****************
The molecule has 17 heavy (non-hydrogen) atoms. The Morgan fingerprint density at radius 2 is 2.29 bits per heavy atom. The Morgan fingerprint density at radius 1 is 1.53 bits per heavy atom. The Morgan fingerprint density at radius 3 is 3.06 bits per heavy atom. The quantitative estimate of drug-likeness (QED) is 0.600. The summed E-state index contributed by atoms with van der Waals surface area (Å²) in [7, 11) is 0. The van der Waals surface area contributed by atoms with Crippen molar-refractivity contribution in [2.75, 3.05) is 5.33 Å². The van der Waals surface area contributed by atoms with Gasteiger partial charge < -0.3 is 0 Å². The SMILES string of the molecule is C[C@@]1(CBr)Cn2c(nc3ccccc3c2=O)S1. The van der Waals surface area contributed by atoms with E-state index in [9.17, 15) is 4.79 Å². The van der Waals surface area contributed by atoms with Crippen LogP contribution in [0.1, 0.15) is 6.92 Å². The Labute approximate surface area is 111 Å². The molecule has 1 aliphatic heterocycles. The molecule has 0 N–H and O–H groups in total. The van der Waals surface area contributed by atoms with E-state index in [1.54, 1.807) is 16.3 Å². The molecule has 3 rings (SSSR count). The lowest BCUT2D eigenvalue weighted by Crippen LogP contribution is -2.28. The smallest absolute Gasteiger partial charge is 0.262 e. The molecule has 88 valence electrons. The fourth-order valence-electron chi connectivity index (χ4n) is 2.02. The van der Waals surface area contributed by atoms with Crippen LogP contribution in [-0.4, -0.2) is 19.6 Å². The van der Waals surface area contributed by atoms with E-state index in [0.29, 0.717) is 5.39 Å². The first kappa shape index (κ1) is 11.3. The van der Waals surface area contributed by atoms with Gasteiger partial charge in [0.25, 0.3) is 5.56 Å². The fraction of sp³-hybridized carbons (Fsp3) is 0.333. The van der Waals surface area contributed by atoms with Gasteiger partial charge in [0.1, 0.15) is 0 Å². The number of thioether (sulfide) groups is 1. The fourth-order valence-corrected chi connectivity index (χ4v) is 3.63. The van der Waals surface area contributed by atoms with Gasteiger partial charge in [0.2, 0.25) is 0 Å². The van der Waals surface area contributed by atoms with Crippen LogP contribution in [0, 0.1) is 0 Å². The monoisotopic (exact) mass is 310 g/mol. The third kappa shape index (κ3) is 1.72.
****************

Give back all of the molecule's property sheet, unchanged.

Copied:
The molecule has 17 heavy (non-hydrogen) atoms. The Morgan fingerprint density at radius 2 is 2.29 bits per heavy atom. The Morgan fingerprint density at radius 1 is 1.53 bits per heavy atom. The Morgan fingerprint density at radius 3 is 3.06 bits per heavy atom. The quantitative estimate of drug-likeness (QED) is 0.600. The summed E-state index contributed by atoms with van der Waals surface area (Å²) in [7, 11) is 0. The van der Waals surface area contributed by atoms with Crippen molar-refractivity contribution in [2.75, 3.05) is 5.33 Å². The van der Waals surface area contributed by atoms with Gasteiger partial charge < -0.3 is 0 Å². The SMILES string of the molecule is C[C@@]1(CBr)Cn2c(nc3ccccc3c2=O)S1. The van der Waals surface area contributed by atoms with E-state index in [9.17, 15) is 4.79 Å². The van der Waals surface area contributed by atoms with Crippen LogP contribution in [0.1, 0.15) is 6.92 Å². The Labute approximate surface area is 111 Å². The molecule has 1 aliphatic heterocycles. The molecule has 0 N–H and O–H groups in total. The van der Waals surface area contributed by atoms with E-state index in [1.54, 1.807) is 16.3 Å². The molecule has 3 rings (SSSR count). The lowest BCUT2D eigenvalue weighted by Crippen LogP contribution is -2.28. The smallest absolute Gasteiger partial charge is 0.262 e. The molecule has 88 valence electrons. The fourth-order valence-electron chi connectivity index (χ4n) is 2.02. The van der Waals surface area contributed by atoms with Crippen LogP contribution in [-0.4, -0.2) is 19.6 Å². The van der Waals surface area contributed by atoms with E-state index in [0.29, 0.717) is 5.39 Å². The first kappa shape index (κ1) is 11.3. The van der Waals surface area contributed by atoms with Gasteiger partial charge in [0.25, 0.3) is 5.56 Å². The fraction of sp³-hybridized carbons (Fsp3) is 0.333. The van der Waals surface area contributed by atoms with Gasteiger partial charge in [0.1, 0.15) is 0 Å². The number of thioether (sulfide) groups is 1. The fourth-order valence-corrected chi connectivity index (χ4v) is 3.63. The van der Waals surface area contributed by atoms with Gasteiger partial charge in [0.2, 0.25) is 0 Å². The van der Waals surface area contributed by atoms with Crippen LogP contribution in [0, 0.1) is 0 Å². The monoisotopic (exact) mass is 310 g/mol. The third kappa shape index (κ3) is 1.72.